NASA Funding Bill Advances; Mission to Planet Earth Takes Cut

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Publication date: 
20 July 1995
Number: 
102

On July 18, the VA/HUD appropriations bill for FY 1996 went before
the full House Appropriations Committee.  The resulting bill, which
funds NASA, NSF, veterans' and housing programs, was changed
significantly from the version passed by the VA/HUD subcommittee
the previous week.

The original bill reported out of the subcommittee, chaired by
Jerry Lewis (R-CA), made drastic or fatal reductions to several
space science programs, including Cassini, SIRTF, and SOFIA, and
recommended closing the Goddard, Langley and Marshall Space Flight
Centers.  (See FYIs #97, 99 for details.)  Having achieved his
self-described objective of focusing NASA's attention on budget
realities, Lewis successfully offered an amendment in the full
committee mark-up to provide funding for Cassini, SOFIA, and
Gravity Probe B, as well as the three NASA centers.  The amendment
offsets some of this additional funding by cutting $332.6 million
from Mission to Planet Earth.

The full committee's version of the bill would reduce NASA's total
budget to $13.67 billion, $705 million below the current FY 1995
level (after rescissions) and $590 million below the
Administration's FY 1996 request.  Although it provides full
funding for the shuttle and space station, Lewis's amendment would
delay availability of $390.0 million in space station funds until
August of 1996.  Details of the full committee's changes to NASA
funding include:  Cassini and its related services would receive
the full request of $249.0 million; SOFIA would be funded at $28.7
million, $20 million less than the request; Gravity Probe B would
receive $51.5 million; Mission to Planet Earth would be reduced by
$332.6 million from a request of $1.34 billion; and funding for the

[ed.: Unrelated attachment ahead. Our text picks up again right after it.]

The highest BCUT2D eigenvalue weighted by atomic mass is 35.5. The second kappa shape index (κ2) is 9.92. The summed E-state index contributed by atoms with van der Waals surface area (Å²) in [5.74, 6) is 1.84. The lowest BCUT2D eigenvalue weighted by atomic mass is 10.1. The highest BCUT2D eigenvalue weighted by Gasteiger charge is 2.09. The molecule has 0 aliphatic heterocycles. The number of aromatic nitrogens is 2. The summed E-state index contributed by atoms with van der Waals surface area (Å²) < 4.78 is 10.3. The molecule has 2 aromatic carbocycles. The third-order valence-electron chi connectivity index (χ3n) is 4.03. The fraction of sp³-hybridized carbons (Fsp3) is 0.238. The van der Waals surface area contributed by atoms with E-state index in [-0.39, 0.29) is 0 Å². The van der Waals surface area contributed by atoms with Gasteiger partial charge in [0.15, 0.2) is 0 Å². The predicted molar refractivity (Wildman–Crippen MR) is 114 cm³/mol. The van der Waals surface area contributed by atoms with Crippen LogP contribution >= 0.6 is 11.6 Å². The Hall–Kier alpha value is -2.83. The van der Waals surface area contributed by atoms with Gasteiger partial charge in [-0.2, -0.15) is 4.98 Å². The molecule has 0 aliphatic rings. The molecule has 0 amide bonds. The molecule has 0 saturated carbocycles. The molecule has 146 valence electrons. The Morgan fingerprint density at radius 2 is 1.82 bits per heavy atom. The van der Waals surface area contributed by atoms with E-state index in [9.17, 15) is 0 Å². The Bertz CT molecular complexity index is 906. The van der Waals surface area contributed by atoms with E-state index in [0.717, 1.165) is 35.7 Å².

three centers would be provided at the requested amounts.  (The
fate of SIRTF remains unclear.)  An amendment was offered by David
Obey, the appropriations committee ranking minority member, to
terminate the space station and distribute those funds to other
programs within the bill, but it was defeated on a voice vote. 

The committee report language will be changed to reflect the Lewis
amendment.  A future FYI will provide selected details of the new
report language when it becomes available.  The bill is expected to
receive consideration by the full House within the next two weeks.
In the Senate, VA/HUD ranking minority member Barbara Mikulski
(D-MD) has promised to fight for additional funding for Mission to
Planet Earth.

An authorizing bill for NASA, marked up by the House Science Space
Subcommittee on July 19, ran along almost identical lines as the
amended appropriations bill, reducing Mission to Planet Earth to
pay for Cassini, SOFIA, Gravity Probe B, and the centers.  The
bill, H.R. 2043, combined with the subcommittee's previous
authorization for the space station (see FYI #92), would give NASA
a total FY 1996 spending ceiling of $13.66 billion.  The
authorization bill is scheduled to come before the full House
Science Committee on July 25.  Rep. Jane Harman (D-CA) plans to
offer an amendment to fully restore Mission to Planet Earth
funding, with offsetting cuts to be taken "generally" from the
entire space science budget.  House Science ranking member George
Brown (D-CA) will offer an alternative bill authorizing $13.79
billion for NASA and maintaining Mission to Planet Earth, but it
has little chance of passing. 

In further NASA budget action, the Senate Commerce, Science and
Transportation Committee moved quickly today to mark up S. 1048,
its version of authorizing legislation for the space agency.  While
details are still unknown, commerce committee chairman Larry
Pressler (R-SD) noted in introducing the bill that it attempts to
fund space science, the space station, aeronautics, and Mission to
Planet Earth at, or near, their requested levels.  Pressler said,
"I believe Mission to Planet Earth may be NASA's most important and
relevant program."  He expressed concern "that, under the new
budget constraints in which we find ourselves, some may seek to
sacrifice Mission to Planet Earth, and space science in general, to
fund Space Station.  That would be a disservice to the Nation and
I will oppose any such move strongly."

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